Google Music Beta And Your Future Relationship With The Cloud



I received an invitation recently to participate in Google’s new cloud-based music service and have since uploaded my music library. The gist of the (no cost) offering is that once uploaded, you can access your music from any browser on any device with an Internet connection. It’s a pretty incredible innovation on a couple levels.

For starters, it presents an alternative to Apple’s ITunes dominance in the “player” market, as music (that’s been uploaded) can now be accessed in a totally new manner. It also lays to rest the notion that the size of one’s hard drive (desktop or mobile) should limit the amount of music that someone can have at their fingertips. There is an app specific for Android phone users and (not surprisingly) there isn’t one for iPhone customers yet.

I encourage you to test out Google Music when you can. I want to highlight that for many of us, this represents our second occurrence of storing important files…. on the cloud. Our first experience was / is storing our email and attached files via Gmail, Hotmail, etc. Google Music seems different as we are transferring (uploading) assets (music files) that we have heretofore kept on our hard drives. Many of us stress about how we are going to protect these files from loss, theft, accidental deletion, etc. Storing our music library on the cloud is a great new insurance policy at the very least.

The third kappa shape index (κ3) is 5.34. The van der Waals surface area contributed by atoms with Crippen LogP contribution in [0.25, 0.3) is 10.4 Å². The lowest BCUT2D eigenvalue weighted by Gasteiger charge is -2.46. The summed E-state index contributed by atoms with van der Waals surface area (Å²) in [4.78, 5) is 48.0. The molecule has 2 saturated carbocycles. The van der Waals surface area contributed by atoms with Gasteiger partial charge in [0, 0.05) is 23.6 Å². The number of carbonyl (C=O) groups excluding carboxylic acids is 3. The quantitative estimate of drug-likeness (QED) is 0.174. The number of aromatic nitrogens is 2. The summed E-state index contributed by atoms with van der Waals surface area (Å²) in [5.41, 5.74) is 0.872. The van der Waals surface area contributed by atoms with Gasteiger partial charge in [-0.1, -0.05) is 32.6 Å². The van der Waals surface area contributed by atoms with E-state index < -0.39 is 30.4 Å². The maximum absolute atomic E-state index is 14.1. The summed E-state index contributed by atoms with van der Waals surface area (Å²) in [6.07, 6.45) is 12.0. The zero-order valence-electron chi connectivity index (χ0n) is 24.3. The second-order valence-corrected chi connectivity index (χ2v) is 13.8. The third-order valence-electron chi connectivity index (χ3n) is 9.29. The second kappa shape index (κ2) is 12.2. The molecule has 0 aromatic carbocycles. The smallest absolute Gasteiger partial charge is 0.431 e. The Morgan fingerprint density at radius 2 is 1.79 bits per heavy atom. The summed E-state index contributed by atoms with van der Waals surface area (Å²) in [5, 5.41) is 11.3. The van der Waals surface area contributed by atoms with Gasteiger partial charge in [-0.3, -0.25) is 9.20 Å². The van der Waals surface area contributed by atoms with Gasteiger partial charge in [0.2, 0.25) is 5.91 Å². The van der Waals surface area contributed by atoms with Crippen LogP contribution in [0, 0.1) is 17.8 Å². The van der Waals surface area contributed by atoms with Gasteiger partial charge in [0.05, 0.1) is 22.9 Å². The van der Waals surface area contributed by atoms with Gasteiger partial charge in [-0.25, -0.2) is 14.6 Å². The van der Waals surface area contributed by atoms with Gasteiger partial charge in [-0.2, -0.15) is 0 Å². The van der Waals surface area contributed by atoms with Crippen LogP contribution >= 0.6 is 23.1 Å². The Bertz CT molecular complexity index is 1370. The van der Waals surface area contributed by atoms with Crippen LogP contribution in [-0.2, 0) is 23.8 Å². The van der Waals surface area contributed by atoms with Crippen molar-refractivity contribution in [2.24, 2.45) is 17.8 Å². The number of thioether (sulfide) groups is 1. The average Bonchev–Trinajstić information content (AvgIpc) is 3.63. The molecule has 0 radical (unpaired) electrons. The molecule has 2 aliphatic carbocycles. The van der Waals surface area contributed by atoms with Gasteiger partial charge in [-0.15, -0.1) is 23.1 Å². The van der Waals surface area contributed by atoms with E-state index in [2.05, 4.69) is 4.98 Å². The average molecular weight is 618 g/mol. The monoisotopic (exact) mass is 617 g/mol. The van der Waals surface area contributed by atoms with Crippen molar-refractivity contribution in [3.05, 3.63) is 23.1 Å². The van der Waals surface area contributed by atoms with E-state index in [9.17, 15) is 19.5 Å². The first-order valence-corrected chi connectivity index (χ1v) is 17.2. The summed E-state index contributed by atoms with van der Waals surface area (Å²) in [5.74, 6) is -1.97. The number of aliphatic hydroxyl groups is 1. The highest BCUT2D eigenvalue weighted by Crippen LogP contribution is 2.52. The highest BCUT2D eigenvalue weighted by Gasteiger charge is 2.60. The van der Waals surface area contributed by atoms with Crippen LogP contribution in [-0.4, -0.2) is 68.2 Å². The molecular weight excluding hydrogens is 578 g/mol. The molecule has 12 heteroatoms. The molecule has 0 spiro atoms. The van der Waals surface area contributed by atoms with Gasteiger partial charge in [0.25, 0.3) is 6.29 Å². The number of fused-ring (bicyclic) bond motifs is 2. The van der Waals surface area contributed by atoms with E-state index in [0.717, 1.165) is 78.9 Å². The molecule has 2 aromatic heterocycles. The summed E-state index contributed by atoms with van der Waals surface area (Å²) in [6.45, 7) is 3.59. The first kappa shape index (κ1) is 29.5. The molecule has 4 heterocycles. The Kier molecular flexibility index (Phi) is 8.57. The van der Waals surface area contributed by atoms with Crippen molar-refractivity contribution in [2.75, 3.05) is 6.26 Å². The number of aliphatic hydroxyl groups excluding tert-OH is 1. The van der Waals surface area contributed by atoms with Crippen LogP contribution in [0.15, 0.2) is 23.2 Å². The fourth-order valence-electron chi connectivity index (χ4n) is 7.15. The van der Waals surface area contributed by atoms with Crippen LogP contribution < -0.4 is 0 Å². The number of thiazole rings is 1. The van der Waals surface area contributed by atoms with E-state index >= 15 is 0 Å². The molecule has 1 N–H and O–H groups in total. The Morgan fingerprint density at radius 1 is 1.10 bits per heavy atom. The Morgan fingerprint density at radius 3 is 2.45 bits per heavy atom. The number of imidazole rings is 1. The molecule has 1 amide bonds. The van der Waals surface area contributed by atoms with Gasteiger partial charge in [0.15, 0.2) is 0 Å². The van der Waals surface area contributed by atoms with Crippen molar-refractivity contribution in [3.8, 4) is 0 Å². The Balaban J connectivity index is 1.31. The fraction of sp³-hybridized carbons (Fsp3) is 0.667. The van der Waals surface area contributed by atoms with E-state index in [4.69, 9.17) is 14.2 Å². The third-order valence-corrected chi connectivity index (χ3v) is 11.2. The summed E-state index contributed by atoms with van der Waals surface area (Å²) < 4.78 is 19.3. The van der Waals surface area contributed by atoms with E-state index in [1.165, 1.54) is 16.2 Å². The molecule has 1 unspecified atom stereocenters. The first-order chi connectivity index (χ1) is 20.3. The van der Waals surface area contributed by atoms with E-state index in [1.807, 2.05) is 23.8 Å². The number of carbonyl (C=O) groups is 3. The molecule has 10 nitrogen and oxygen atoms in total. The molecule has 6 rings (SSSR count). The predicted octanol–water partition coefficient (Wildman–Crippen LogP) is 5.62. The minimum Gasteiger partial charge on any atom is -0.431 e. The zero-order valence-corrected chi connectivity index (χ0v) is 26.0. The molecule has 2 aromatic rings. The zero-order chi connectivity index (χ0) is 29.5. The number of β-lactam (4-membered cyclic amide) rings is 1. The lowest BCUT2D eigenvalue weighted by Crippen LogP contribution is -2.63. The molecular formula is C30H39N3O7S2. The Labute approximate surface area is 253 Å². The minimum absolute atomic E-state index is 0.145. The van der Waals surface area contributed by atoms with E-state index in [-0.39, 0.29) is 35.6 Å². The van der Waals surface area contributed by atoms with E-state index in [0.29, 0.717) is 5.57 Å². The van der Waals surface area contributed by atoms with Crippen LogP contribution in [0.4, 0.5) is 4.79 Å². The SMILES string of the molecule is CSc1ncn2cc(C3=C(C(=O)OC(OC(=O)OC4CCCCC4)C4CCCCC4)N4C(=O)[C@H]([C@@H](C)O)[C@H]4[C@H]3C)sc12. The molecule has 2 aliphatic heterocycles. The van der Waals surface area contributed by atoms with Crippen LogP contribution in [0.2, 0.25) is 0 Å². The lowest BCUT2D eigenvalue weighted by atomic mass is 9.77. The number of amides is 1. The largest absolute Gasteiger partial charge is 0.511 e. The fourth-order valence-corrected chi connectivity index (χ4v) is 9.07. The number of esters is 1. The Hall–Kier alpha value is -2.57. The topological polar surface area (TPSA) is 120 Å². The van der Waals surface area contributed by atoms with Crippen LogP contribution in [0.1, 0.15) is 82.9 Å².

Next up for some companies will be a transition to a cloud-based version of Microsoft Office. This new service has been in Beta and was rolled out with an official launch date of June 28, 2011.

As with all aspects of the Internet, the pace of change with cloud computing is furious. With companies like Google able (and willing) to store vast amounts of information at no charge for individuals, and Microsoft’s new Cloud version of Office, our reliance on hard drive storage space will likely diminish. None of these developments realistically impacts your online marketing initiatives right now, but that is apt to change over time, particularly with no cost applications like Google Music. Are contextual ads on each person’s player coming next? Stay current with Cloud computing. It will increasingly become interwoven with your online (and previously offline) activities.

Impact On The Music Industry
A side note to this discussion is how unlimited and free music storage will ultimately impact the music buying habits of individuals. Maybe this is the innovation which can add renewed value to music “ownership” in the Internet era and thereby entice individuals into more accelerated purchasing.

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